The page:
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Governor reads to kindergartners as part of literacy campaign

Sandoval reads to Whitney students

Paul Takahashi

Gov. Brian Sandoval reads to schoolchildren as Principal Sherrie Gahn looks on at Whitney Elementary School on Thursday, Oct. 6, 2011, as part of the 6th annual Read for the Record event organized nationally by Jumpstart and the Pearson Foundation. The students took part in a nationwide literacy effort to set a world record for the most people reading the same book on the same day.

Sandoval Reads to Whitney Students

Gov. Brian Sandoval reads to schoolchildren as Principal Sherrie Gahn looks on at Whitney Elementary School on Thursday, Oct. 6, 2011, as part of the sixth annual Read for the Record, a nationwide literacy effort. Launch slideshow »

Map of Whitney

Whitney

5005 Keenan Ave., Las Vegas

Gov. Brian Sandoval — sporting a crisp black suit and red tie — read a story about a llama who wore red pajamas to about 100 kindergartners on Thursday.

Sandoval visited Whitney Elementary School as part of the sixth annual Read for the Record event, which brings community leaders and celebrities into schools to promote literacy.

Las Vegas Mayor Carolyn Goodman visited Staton Elementary School earlier on Thursday.

Whitney joined hundreds of other elementary schools across the country in an attempt to set a world record for the most people reading the same book on the same day. This year, more than 2 million children read “Llama Llama Red Pajama.”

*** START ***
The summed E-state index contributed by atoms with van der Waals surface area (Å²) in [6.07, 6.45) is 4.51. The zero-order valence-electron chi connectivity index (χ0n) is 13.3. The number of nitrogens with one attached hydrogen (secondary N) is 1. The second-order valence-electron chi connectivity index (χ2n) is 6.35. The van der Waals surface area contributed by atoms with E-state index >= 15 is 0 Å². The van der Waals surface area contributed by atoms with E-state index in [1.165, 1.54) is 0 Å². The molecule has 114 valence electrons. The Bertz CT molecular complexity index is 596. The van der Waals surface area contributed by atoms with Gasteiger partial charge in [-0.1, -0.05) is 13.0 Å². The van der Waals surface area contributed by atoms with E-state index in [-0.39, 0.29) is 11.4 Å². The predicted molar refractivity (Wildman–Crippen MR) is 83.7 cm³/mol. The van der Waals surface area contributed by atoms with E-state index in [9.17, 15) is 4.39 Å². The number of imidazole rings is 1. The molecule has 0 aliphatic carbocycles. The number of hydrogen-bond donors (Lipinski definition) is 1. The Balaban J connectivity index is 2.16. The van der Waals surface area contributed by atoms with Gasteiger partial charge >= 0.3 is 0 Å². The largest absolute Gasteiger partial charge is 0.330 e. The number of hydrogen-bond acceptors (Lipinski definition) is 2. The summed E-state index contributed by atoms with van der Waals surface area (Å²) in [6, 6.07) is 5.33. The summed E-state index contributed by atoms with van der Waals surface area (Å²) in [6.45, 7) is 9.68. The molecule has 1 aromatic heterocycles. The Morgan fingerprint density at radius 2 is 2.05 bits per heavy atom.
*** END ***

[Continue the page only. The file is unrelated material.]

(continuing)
The 30-page, illustrated children’s book by Anna Dewdney is about a baby llama who cries out for his mama llama after she tucks him into bed. The mama llama reassures the baby llama, saying, “Llama llama, don’t you know, mama llama loves you so.”

Jumpstart, a national early childhood education organization, and the Pearson Foundation, the nonprofit arm of the textbook publisher, sponsored the event, the latter donating more than 200,000 copies of the book to participating students.

Since the national campaign’s inception in 2006, more than 5 million people have participated. During the same time, the Pearson Foundation has donated more than 900,000 books.

In an animated voice, Sandoval read the popular children’s book to three kindergarten classes.

The children sat enraptured by the story, many of them craning their necks to see the colorful illustrations. After Sandoval finished reading, the children waved their hands in a "silent cheer."

"I'm going to give you a silent 'you're welcome,'" Sandoval said, with a big smile.

Since his 2010 gubernatorial campaign, Sandoval has visited about 150 schools, reading to children about once a month, according to a senior adviser. Sandoval said he tried out the book on his 7-year-old daughter before Thursday’s event.

“She really enjoyed it as well,” he said. “She reads to me and I read to her. We want to set a strong example statewide of how important it is for parents to read to their kids.”

Whitney Principal Sherrie Gahn said she was excited to have the governor read to her students. Sandoval visited Whitney during his campaign and introduced Gahn to First Lady Kathleen Sandoval, who helped her start a nonprofit after-school program — Village of Hope — at the eastern valley school.

Most of the students at Whitney receive free or reduced-price lunches and many are homeless, Gahn said. For struggling parents, reading to their children often takes a back seat to putting food on the table, she said.

“Our kids don’t get a lot of lap time at home,” she said. “For us, having people in the community — the governor — coming to spend time and read to a child is crucial. It’s so important for our kids to see how important (literacy) is and see a grown-up read to them.”

For a state that is still reeling from one of the worst recessions in the country’s history, education is part of his plan to put Nevadans back to work, Sandoval said. Early literary efforts are a big component of the solution, he said.

“Literacy is a future gauge of success,” he said. “We have our struggles in the state of Nevada, but it’s very simple to take five, 10, 15 minutes a night to read to your kids. It’s a great time to bond with your kids.”

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